Inhibition of Mediator Induced Macromolecular Leakage

theless they all inhibit macromolecular leakage in postcapil-lary venules, thus emphasizing that in spite of increased blood flow and perfusion pressure in the arterioles that should favor plasma leakage from the venules, the effect of the drug localized to receptors on the endothelial cells of the postcapillary venules is the dominant factor in the regulation of plasma leakage in inflammation. Neutrophil-induced changes in vascular permeability are the result of a complex interaction between adhesive proteins expressed on the surface of leukocytes and endothelial cells, selectins, and integrins, which finally results in the firm adhesion of leukocytes in postcapillary venules. It is possible to interfere with the leukocyte-endothelial cell interaction at different steps. Monoclonal antibodies against adhesion glycopro-teins have been used to elaborate mechanisms of leukocyte rolling and adhesion. Dextran sulfate, and possibly also heparin, acts by neutralizing charged peptides released from the LTB4-activated neutrophil, thereby inhibiting macromolecular leakage by 85 percent. Ropivacain, a local anesthetic with anti-inflammatory properties, may reduce the rolling and firm adhesion of LTB4-stimulated neutrophils and also the macromolecular leakage, see Table II. These effects could be explained by a shedding of selectins on the surface of leukocytes. Studies on neutrophil or leukocyte induced macromolecular leakage illustrate that the final result of inhibitor action is localized to the venular endothe-lial cells in the postcapillary venules. Antioxidants such as ascorbic acid, tocopherol, flavonoids, and SODs may not exert any constriction or dilation, but they may neutralize products released from adhering and activated neutrophils. Asthma and diabetes are today recognized as inflammatory diseases, and asthma drugs, which have been studied in the HCP (b2-adrenoreceptor stimulants, theophylline, glucocor-ticoids, chromoglycate), all have a significant inhibitory effect on histamine-induced macromolecular leakage. The antidiabetic drugs, glibenclamide and gliclazide, may counteract I/R-induced inflammatory effects in the HCP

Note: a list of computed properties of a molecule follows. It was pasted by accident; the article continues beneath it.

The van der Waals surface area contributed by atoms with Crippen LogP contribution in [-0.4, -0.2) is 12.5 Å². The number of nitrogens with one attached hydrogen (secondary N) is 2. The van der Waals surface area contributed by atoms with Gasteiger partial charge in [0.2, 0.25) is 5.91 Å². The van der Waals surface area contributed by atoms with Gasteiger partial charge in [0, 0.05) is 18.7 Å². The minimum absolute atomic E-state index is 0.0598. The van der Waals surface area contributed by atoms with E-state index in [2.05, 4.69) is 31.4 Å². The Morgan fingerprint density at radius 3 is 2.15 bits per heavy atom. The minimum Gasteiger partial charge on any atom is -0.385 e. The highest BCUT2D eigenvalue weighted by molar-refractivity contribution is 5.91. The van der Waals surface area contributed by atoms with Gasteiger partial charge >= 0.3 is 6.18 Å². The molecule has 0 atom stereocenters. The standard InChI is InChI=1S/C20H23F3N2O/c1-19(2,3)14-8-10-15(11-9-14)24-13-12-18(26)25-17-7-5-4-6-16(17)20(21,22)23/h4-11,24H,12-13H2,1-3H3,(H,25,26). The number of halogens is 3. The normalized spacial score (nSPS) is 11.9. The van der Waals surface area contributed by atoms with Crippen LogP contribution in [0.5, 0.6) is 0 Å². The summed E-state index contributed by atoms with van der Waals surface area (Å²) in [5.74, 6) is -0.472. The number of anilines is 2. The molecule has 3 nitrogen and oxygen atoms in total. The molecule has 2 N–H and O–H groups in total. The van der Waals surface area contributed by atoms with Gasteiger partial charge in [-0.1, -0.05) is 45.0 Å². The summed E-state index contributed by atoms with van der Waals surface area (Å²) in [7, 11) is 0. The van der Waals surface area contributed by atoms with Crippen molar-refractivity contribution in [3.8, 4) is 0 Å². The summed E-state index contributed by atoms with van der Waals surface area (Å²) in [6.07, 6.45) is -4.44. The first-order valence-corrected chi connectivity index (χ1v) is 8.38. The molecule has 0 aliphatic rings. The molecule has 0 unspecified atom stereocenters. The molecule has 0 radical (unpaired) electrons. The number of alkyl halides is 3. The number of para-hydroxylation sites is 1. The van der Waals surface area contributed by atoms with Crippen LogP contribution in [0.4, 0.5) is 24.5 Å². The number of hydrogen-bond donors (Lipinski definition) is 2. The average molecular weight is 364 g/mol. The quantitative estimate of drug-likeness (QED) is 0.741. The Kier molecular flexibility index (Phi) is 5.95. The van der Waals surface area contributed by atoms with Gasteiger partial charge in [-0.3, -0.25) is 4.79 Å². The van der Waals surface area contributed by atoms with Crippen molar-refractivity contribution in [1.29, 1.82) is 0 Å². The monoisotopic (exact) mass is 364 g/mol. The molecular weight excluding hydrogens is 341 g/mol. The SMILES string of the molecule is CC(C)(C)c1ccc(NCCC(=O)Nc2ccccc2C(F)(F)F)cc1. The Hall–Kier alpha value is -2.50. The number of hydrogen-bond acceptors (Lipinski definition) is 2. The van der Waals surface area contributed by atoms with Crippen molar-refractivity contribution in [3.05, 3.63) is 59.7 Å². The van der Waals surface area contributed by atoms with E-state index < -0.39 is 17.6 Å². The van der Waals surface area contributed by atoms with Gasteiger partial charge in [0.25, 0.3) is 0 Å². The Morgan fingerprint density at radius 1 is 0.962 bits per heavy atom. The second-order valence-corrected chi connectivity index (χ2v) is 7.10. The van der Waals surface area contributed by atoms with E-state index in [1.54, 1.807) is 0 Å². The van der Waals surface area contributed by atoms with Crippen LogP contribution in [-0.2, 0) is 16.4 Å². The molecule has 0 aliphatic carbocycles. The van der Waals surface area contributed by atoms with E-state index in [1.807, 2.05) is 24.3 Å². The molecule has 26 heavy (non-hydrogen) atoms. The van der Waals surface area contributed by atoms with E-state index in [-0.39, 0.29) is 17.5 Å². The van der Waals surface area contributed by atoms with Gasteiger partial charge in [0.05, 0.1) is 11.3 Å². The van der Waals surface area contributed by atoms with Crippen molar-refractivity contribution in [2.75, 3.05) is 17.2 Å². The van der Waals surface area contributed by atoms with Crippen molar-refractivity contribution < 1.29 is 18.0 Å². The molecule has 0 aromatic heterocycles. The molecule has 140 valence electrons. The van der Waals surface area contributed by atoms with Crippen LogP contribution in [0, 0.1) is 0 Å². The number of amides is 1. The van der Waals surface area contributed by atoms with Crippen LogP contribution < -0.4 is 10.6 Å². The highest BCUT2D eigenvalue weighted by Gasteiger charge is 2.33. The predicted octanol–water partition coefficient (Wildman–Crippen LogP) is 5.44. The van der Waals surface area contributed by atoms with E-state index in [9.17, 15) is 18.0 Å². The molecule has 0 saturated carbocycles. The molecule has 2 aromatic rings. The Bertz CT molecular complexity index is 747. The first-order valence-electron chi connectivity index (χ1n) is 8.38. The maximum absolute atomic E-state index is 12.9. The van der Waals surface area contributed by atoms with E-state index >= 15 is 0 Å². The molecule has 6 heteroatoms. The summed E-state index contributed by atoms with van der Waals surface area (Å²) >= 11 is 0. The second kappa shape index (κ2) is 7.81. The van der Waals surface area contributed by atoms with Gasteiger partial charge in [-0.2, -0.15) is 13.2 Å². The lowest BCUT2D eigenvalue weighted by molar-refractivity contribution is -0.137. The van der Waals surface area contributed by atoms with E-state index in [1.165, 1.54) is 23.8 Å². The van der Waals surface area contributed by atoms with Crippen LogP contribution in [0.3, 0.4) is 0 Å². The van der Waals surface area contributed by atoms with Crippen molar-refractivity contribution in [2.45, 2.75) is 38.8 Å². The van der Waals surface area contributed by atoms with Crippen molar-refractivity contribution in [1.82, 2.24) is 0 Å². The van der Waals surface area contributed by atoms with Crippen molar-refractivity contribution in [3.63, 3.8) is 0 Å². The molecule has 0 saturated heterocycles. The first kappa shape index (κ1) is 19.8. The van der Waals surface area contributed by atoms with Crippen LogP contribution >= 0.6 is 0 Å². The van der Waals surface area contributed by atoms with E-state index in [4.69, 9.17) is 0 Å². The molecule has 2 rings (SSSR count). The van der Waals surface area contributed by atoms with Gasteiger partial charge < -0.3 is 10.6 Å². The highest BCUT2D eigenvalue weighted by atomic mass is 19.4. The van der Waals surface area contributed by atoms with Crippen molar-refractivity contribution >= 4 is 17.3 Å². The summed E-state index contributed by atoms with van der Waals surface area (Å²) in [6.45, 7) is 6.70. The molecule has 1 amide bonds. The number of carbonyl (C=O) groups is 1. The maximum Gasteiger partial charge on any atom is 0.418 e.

Pharmacological inhibition of mediator (bradykinin) induced macromolecular leakage in the HCP was first shown with the b2-adrenoreceptor terbutaline. Since then a variety of drugs have been studied for their potential to inhibit plasma leakage in the HCP as listed in Table II. The listed drugs represent different physiological and pharmacological principles as exemplified by selective receptor blockers (mepyramin, HOE 140, theophylline, ketanserin), calcium antagonists (verapamil), glucocorticoids (budes-onide, methylprednisolone, dexamethasone), nitric oxide synthetase (NOS) inhibitors (L-NA, L-NAME, L-NMMA), antioxidants (ascorbic acid, tocopherol, flavonoids), potassium channel blockers (glibenclamide, gliclazid, for treatment of diabetes) and drugs interfering with leukocyte adhesion or activation (antioxidants, prostacyclin, NOS-inhibitors, superoxide dismutase, dextran sulfate).

b2-Adrenoreceptor stimulants (terbutaline, salbutamol) and phosphodiesterase inhibitors (rolipram, milrinone) will cause arteriolar dilation on application to the HCP. Never

Coping with Asthma

Coping with Asthma

If you suffer with asthma, you will no doubt be familiar with the uncomfortable sensations as your bronchial tubes begin to narrow and your muscles around them start to tighten. A sticky mucus known as phlegm begins to produce and increase within your bronchial tubes and you begin to wheeze, cough and struggle to breathe.

Get My Free Ebook

Post a comment